Why I volunteer at the 365 shelter

    The third contactless donation station in Bristol launched last week at Bristol Energy. It’s a quick and easy way for people to donate £2 direct to the four city night shelters.

    Since the original launch in May for the two stations in Broadmead Shopping Quarter they have taken approximately £3,000.

    The night shelters are free for the people who use them but St Mungo’s and the other charities we work with rely on fundraising and donations to keep them open.

    Heather Lister volunteers at the 365 night shelter. She tells us why and what it is like to offer support to some of the most vulnerable people in our community.

    ‘I really enjoy working at the 365 shelter’

    I volunteer at the 365 shelter with my husband, Richard, once a fortnight. The shelter is in a Quaker Meeting House, and can accommodate 15 homeless people overnight. Two volunteers attend each night, with experienced members of staff on call.

    Why do I volunteer? We all see daily evidence of suffering, need, misfortune and injustice – I want to do my bit to try to make things better. It’s hard to ignore; misfortune and homelessness can affect anybody. Recently one of my sons became homeless when a long-term relationship broke down. Luckily, he could rely on family support – many cannot.

    I don’t think there are any special qualities that volunteers need, other than being happy to listen to troubles and triumphs, and having a conviction that this support is worthwhile – it is appreciated and it works.

    I really enjoy working at the 365 shelter. I don’t believe hardship and poverty improve anyone’s character or mental health – people may not be responsible for their situation, but they can still feel deep shame and become angry and depressed.

    But often we see the best of people – keeping their spirits up, being kind and hopeful, showing courage. I think we as volunteers can help people sustain this by being respectful and encouraging towards them.
    I can do little to change guests’ circumstances, but maybe I can play a small part in helping them endure and respond positively to help. So it’s enough that they appear pleased to see me, enjoy talking to me, and leave the shelter after a good night’s sleep with a smile and a lighter step.

    ‘What we do’

    Richard and I arrive at about 9.45pm to get things ready before guests arrive at 10.30pm. The first thing we do is check supplies (tea, coffee and sugar) and look through the hand-over book, where everyone who attends each night is recorded. We check whether there are any likely problems or considerations – we may be asked to give a guest a message or remind them of an appointment. Guests are referred by St Mungo’s, and we are given a list of people to expect. St Mungo’s tell us of any special medical conditions or needs people might have.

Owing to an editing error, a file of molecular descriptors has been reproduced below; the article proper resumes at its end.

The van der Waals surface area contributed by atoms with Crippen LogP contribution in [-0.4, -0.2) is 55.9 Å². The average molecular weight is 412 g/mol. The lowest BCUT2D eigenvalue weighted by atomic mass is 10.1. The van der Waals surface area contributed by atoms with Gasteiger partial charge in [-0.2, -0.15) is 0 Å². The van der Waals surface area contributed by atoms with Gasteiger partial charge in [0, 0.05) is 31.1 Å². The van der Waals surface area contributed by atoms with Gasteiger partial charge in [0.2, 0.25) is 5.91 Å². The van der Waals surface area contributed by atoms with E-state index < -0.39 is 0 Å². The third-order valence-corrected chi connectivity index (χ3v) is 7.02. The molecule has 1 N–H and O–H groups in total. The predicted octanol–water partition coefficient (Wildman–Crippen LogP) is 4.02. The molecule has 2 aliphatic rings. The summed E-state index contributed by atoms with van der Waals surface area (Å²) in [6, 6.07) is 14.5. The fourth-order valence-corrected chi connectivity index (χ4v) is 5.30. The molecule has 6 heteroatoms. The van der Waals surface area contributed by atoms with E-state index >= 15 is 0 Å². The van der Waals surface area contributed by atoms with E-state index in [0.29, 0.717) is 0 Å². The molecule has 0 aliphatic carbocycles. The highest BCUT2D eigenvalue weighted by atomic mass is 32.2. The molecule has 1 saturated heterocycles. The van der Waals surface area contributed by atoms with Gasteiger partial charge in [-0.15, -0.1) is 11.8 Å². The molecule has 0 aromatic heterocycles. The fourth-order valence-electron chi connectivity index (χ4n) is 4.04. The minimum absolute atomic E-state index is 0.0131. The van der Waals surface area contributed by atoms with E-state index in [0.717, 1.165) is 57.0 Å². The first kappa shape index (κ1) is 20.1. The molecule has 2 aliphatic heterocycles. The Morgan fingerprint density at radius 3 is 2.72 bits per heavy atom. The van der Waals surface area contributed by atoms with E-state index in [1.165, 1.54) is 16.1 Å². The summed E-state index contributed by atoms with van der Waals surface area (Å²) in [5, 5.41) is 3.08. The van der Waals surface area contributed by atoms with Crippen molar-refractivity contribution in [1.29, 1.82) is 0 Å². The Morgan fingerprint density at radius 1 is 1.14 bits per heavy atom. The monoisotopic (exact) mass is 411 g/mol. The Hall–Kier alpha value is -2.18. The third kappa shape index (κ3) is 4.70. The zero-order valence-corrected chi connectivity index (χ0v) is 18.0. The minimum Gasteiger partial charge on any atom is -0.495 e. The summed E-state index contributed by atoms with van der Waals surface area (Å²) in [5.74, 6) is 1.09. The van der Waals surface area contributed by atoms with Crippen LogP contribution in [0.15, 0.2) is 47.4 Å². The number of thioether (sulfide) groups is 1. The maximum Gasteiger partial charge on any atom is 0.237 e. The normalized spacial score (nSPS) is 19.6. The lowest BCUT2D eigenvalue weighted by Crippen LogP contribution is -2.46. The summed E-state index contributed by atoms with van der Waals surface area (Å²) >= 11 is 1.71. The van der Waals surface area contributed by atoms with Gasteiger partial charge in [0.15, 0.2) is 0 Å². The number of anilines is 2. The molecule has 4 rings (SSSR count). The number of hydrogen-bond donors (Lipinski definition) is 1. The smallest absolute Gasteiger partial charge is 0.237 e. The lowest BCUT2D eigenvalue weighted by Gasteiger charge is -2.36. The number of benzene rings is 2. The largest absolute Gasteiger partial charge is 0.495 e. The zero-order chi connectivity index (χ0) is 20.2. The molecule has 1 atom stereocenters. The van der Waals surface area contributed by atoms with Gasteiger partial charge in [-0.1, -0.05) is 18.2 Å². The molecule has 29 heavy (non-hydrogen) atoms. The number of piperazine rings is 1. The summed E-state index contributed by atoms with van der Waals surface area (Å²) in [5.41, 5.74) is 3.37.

Each guest is supplied with a camp bed and a plastic box with a sheet, duvet and pillow. When the guests arrive they find their boxes, set up their beds and have a welcoming cup of tea and a chat. First-timers are asked to sign an agreement comprising a few simple rules, and we help them settle in and see how things work. Guests are asked to arrive by 11.15pm. Many are exhausted, and all seem happy to get their heads down by about midnight. We provide ear-plugs (for the snoring!) Richard and I doze off on sofas just outside the “dormitory.”

    ‘People coming to the 365 shelter are diverse’

    People usually start stirring at about 6.30am. At 6.45am gentle prompting such as drawing back curtains gets everyone else moving. There’s another cup of tea or coffee, and off they go with our good wishes. Showers are available at The Compass Centre however, Bristol Quakers plan to build showers and laundry facilities at the Meeting House, which are much needed.

    People coming to the 365 shelter are diverse – in age, background and circumstances. Not all are without jobs – we’ve known some to get up well before 6.30am to travel to work. Some move on from the shelter quite quickly, being already on their way to getting their own accommodation. All are engaging with services. A camp-bed in a dormitory isn’t ideal, but it’s a warm, safe place to stay, and hopefully prevents many people in temporary difficulty from becoming stuck in a harsh, dangerous lifestyle in which it is easy to lose hope.

    Ours is a simple provision. We’ve thought of organising evening meals, but this would need more volunteers to do an evening shift, and there are other places providing free food in Bristol.

    If you would like to volunteer at any of the four city night shelters please contact the following people:

    St Mungo’s night assessment shelter:

    Julian Trust night shelter:

    Caring in Bristol 365 shelter:

    Spring of Hope women’s night shelter:

    You can also make an online donation via the SOSBristol fundsurfer page.